There were big signs declaring Singapore’s 49th National Day all around.



There is also a small mall (Kallang Wave Mall) right beside the Stadium. We took a short walk inside and it was just like a regular neighbourhood mall with mid-range restaurants and fashion shops. There was also a large FairPriceXtra on the first floor, which was probably the only kind of shop a mother like me would patronise.

Look at us, all dressed in red for the day 🙂


Big Words

Ted is really starting to talk and it amazes us how much he is learning. We have to be really careful about what we say around him now. Even his teachers are surprised by how much he understands and they tell us that sometimes they switch to speaking in Cantonese so that he doesn’t pick up what they are discussing.

Just yesterday in the car…

Me: *singing the chorus of a song* Chan Mali Chan Hoi Hoi, Chan Mali Chan..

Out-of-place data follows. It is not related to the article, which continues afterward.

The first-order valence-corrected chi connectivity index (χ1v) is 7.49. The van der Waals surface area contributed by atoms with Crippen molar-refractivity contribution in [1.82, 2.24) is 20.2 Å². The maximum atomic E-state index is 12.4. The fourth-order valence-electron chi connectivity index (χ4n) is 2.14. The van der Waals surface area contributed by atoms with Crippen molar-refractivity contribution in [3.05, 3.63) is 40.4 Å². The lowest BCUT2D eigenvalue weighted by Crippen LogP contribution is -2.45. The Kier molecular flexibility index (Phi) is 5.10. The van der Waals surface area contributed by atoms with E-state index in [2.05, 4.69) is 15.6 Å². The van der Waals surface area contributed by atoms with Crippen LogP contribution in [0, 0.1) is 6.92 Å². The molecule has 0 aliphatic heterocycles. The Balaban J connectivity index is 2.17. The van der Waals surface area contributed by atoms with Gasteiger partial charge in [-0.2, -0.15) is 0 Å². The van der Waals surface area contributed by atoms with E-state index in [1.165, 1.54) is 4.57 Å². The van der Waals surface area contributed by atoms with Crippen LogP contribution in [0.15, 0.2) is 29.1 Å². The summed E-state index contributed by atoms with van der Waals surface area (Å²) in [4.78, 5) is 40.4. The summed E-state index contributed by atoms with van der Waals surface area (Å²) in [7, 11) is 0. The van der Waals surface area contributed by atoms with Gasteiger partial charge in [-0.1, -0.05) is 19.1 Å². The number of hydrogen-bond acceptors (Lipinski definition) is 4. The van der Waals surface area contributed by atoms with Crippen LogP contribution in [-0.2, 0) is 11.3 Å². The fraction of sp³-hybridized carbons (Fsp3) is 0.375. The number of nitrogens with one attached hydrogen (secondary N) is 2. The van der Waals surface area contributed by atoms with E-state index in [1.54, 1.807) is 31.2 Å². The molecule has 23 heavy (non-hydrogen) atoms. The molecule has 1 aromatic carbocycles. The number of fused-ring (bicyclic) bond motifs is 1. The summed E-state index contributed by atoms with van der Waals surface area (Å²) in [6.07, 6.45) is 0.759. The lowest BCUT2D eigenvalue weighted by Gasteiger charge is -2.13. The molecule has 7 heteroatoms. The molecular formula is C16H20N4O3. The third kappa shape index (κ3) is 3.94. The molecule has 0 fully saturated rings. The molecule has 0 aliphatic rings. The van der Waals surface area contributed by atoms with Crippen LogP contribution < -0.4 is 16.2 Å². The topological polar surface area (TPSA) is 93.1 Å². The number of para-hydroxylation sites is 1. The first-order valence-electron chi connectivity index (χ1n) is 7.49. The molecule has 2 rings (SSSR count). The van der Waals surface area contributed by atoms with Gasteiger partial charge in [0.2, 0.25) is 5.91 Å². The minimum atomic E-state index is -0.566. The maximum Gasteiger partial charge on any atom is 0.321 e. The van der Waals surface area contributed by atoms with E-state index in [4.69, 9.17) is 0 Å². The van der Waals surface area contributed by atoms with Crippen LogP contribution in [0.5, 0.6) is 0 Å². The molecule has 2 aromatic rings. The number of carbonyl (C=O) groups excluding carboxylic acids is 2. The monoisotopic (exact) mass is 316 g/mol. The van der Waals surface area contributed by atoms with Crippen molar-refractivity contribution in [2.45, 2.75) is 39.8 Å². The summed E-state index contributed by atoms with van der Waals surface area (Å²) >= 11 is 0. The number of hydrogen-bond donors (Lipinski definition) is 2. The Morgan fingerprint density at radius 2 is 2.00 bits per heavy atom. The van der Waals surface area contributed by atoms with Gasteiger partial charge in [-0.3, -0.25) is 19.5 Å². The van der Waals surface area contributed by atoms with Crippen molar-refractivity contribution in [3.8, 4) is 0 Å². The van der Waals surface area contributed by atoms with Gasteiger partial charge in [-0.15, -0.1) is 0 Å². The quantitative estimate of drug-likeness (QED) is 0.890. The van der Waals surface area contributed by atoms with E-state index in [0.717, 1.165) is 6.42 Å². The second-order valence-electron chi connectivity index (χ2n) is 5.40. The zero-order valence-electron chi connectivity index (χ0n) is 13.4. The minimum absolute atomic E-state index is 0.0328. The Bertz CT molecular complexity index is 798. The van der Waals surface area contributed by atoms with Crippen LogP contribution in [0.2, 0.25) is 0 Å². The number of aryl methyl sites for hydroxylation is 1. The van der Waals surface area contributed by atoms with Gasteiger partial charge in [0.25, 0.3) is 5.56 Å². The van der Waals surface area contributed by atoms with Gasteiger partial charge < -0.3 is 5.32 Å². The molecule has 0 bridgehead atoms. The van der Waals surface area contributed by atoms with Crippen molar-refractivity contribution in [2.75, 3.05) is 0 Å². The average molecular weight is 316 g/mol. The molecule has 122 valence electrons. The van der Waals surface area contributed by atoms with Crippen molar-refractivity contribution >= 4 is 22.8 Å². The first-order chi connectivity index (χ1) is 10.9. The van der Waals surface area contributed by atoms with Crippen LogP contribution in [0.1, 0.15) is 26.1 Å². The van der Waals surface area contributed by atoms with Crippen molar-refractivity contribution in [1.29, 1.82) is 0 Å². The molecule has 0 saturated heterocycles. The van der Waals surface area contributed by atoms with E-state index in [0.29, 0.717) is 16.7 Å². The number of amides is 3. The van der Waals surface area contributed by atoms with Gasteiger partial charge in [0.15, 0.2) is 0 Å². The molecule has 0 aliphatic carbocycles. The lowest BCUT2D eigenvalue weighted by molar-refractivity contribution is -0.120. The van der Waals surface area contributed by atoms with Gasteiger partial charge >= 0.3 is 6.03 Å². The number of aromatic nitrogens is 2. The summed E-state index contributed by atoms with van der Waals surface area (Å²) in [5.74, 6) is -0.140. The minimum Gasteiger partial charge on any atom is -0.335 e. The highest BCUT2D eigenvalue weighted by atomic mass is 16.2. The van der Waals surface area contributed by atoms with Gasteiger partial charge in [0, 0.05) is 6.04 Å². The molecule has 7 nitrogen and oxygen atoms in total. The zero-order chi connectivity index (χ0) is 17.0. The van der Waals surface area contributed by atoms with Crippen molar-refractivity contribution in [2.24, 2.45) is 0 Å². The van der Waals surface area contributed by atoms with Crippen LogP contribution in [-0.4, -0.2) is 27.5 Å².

Ted: Mama, can you start from the beginning?

We were surprised he knew the word “beginning”.

Last week at home…

Me: Ted, what are you doing?
Ted: I am biting the pillow. Then I will confiscate it.

I confiscate all the things that he puts into his mouth that he’s not supposed to.

And not too long ago…

Me: Ted, can you sit on this giraffe? *point to lego giraffe I just built*
Ted: No, I’m too young. I’m 2 years old.

The vocabulary and logic of a 2 year old!

Hansel and Gretel

We decided that it was time to start getting Ted interested in the arts and randomly signed up for a play. When I say random, it means I happened to be waiting for my takeaway meal right outside a sistic counter and I bought 3 tickets or a play on a pamphlet i randomly picked up because I thought Ted might enjoy it.